The gun control argument is debated everywhere and goes nowhere. This is because the wrong issue is being debated. There is something missing from the argument when we get into poring over correlations between reduced gun ownership and fatalities. America has always been about an idea, about a vision, “the Almost Chosen People” as Lincoln called this nation.

We need to start out with our dream of an ideal society and explore its underlying values and work backwards. Woe betide a nation who finds no gap between its horizon and its current reality.

Such a nation may be, but it will never become. And it may well go backwards. There should always be a difference between the is and the ought, and as we move the is forwards towards the ought, we should move the ought further on the horizon as well.

It is plausible to argue that if the intrinsic value of human life is taken for granted in the Western world, it was Judaism that exported this value to the West.[1] A life-embracing culture was not common in the ancient world.

The Hebrew Bible expresses this idea in many ways. One of them is the idea of impurity. Purity (tahara) in the Torah means spiritual and moral fitness and life. Impurity (tumah) means a loss of that state,[2] a blockage from purity or clarity. In Hebrew, there is a linguistic connection between the words “impurity” and “thirst”, indicating that impurity is a spiritual thirst.

The Bible’s classic source of impurity is a dead corpse. There is no greater spiritual loss than death, because the soul is then separated from the body, and the body then becomes a raw material object. The body, now merely the outer casting of the soul, is impure. All other forms of impurity draw from the death idea in some way. As Rabbi Norman Lamm[3] points out: “The other kinds of impurity imply, indirectly, the suggestion of death, even if only the loss of potential life. … The leper … includes the withering and dying of the limbs… the Rabbis taught that a leper is considered as if he were dead… [So too] semen … is the loss of potential life… A nidah … loses an unfertilized ovum … a whisper of death.”

This is but one of the ways in which Judaism became a system of values dedicated to life. What Judaism adds to this is that one has an absolute obligation to try and save another’s life;[4] it is part of our urge towards the horizon of purity. One may break any commandment but the three cardinal ones (idolatry, adultery/incest, and murder) to save anyone’s life, including and especially one’s own. One may break into a pharmacy and steal medicine if need be, just as one may send ten or a hundred people to break the Sabbath when only one person is needed, just in case another will be a little faster. Almost all values yield gracefully in the face of the meta-principle of saving a life. One is even required, as a bystander, to spend money in order to save someone else’s life.[5]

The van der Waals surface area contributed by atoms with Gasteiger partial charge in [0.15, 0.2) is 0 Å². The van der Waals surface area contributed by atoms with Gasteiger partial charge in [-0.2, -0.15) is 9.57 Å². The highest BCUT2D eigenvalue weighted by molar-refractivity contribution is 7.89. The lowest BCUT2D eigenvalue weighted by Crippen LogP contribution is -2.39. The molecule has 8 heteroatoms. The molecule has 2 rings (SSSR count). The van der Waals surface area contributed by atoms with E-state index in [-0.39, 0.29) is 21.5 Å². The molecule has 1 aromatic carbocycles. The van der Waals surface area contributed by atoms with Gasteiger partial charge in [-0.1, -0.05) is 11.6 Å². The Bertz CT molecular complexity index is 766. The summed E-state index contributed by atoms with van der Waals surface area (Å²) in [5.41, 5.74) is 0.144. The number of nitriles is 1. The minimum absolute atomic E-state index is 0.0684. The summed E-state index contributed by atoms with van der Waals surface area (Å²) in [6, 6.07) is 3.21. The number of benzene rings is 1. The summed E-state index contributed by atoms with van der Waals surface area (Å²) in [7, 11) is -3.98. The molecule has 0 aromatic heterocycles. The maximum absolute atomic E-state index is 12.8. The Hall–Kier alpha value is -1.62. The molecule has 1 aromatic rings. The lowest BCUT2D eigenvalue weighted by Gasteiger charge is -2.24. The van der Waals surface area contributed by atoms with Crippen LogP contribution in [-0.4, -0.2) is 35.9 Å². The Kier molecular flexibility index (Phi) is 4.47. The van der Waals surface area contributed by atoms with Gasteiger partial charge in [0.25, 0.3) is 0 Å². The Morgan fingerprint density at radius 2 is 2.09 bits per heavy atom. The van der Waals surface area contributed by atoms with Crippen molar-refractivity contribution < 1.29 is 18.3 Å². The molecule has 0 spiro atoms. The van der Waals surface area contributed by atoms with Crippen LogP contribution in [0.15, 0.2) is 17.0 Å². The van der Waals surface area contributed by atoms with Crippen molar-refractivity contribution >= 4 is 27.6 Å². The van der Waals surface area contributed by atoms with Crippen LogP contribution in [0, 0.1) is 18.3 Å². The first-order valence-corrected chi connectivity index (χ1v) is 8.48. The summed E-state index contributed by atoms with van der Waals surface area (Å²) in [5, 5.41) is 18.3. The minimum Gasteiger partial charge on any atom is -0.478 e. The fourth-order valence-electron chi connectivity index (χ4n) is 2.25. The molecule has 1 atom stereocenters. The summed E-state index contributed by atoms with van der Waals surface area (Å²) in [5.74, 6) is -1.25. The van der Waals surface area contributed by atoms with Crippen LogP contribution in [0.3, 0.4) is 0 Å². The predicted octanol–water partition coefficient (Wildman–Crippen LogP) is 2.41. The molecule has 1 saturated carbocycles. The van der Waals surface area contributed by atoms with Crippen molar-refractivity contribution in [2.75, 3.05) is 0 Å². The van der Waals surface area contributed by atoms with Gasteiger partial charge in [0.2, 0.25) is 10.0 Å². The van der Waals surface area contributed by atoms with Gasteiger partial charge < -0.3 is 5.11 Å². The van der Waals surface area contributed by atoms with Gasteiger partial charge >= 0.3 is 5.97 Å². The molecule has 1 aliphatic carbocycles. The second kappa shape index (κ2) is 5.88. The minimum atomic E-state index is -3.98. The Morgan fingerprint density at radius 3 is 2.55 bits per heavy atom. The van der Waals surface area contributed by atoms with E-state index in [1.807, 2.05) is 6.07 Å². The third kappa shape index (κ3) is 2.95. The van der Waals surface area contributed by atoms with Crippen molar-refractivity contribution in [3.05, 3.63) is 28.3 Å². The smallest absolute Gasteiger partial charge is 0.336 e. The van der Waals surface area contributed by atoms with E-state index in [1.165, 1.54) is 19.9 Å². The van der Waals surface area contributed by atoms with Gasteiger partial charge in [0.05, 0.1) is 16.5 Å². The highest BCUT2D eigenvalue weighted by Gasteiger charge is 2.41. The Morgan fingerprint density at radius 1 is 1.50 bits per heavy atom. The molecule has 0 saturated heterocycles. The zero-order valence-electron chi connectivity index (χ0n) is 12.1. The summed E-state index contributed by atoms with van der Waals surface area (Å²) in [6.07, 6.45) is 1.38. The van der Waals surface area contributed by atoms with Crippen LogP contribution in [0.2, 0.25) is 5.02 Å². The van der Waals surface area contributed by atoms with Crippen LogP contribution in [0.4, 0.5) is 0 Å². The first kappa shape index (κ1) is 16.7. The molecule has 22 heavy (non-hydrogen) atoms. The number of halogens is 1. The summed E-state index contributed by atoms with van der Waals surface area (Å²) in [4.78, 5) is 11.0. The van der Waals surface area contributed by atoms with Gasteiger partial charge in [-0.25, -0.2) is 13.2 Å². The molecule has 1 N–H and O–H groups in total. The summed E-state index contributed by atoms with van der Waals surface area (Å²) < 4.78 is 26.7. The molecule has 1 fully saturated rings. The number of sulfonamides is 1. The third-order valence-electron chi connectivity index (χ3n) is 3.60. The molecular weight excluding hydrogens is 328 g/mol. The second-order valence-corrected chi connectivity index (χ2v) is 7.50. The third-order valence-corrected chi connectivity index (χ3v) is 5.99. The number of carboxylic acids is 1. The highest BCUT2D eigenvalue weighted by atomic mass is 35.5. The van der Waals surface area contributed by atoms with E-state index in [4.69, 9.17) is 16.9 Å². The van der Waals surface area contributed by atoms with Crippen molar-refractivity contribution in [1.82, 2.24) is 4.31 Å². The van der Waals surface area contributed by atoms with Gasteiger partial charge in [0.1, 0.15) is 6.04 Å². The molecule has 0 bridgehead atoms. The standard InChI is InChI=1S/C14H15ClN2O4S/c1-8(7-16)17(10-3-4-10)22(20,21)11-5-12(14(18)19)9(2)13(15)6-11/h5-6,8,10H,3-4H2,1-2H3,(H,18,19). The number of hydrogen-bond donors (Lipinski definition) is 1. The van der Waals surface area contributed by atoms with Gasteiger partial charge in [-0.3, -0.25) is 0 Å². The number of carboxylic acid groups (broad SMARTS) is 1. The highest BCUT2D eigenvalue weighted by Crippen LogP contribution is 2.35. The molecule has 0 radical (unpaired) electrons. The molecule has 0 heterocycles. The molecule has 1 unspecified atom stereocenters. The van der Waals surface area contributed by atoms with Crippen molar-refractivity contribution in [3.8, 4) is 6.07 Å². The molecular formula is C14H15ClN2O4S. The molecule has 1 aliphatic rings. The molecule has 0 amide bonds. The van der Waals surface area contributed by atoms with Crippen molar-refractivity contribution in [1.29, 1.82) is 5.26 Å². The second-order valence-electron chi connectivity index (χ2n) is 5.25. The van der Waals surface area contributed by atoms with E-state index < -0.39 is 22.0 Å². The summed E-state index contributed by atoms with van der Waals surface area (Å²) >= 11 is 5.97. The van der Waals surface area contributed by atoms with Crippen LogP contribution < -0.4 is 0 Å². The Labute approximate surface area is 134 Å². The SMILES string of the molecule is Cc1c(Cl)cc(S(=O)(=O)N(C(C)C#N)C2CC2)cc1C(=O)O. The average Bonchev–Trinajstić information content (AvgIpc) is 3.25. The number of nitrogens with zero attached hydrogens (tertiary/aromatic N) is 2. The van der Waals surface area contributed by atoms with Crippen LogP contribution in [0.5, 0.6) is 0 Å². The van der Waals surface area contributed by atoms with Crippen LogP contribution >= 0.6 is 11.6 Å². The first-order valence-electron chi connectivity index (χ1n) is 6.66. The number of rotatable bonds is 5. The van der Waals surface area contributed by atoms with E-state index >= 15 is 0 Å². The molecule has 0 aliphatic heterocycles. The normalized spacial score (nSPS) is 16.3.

In my mind, all of this should be fairly obvious to all of mankind. It isn’t. In most of the United States, there is no obligation to help someone in danger. Not only that but most places do not have “Good Samaritan” laws, which would protect bystanders who did try to help from damage claims thereafter. If you are in California, you may want to remember that Lisa Torti was convicted in 2009 of worsening the injuries of Alexandra Van Horn while dragging her from a wrecked car,[6] the presumption being that she was negligent or worse in the way she did this. Only emergency medical care provided by a health-care worker is protected and it took the civilized California until 1980 to get even that in place.[7] Of course, California does not require that any citizen come to the aid of another.

California is no exception. Alabama restricts its protection to help with cardiac arrest;[8] Oklahoma allows only CPR or controlling bleeding.[9] Vermont, Minnesota and Rhode Island are the only states that have statutes requiring citizens to “give reasonable assistance” to those exposed to “grave physical harm”.[10] But the laws have never been used to prosecute anyone. Elsewhere, you can let a boy place his hand in your machinery, and whistle away[11] or hide an overdosed person in your basement and allow them to die.[12] Welcome to America![13]

We saw this in action when 58-year-old Ki Suk Han was pushed onto the subway tracks in New York’s Times Square Station in December, 2012 and run over by the Q train (and nicely photographed by a bystander[14]). No one watching was under any legal requirement to act. No one did. Some of us may remember the 38 people[15] who ignored Kitty Genovese’s screams for help when she was stabbed in the Kew Gardens section of New York City in 1963. As she lay bleeding, the attacker returned and finished the job off.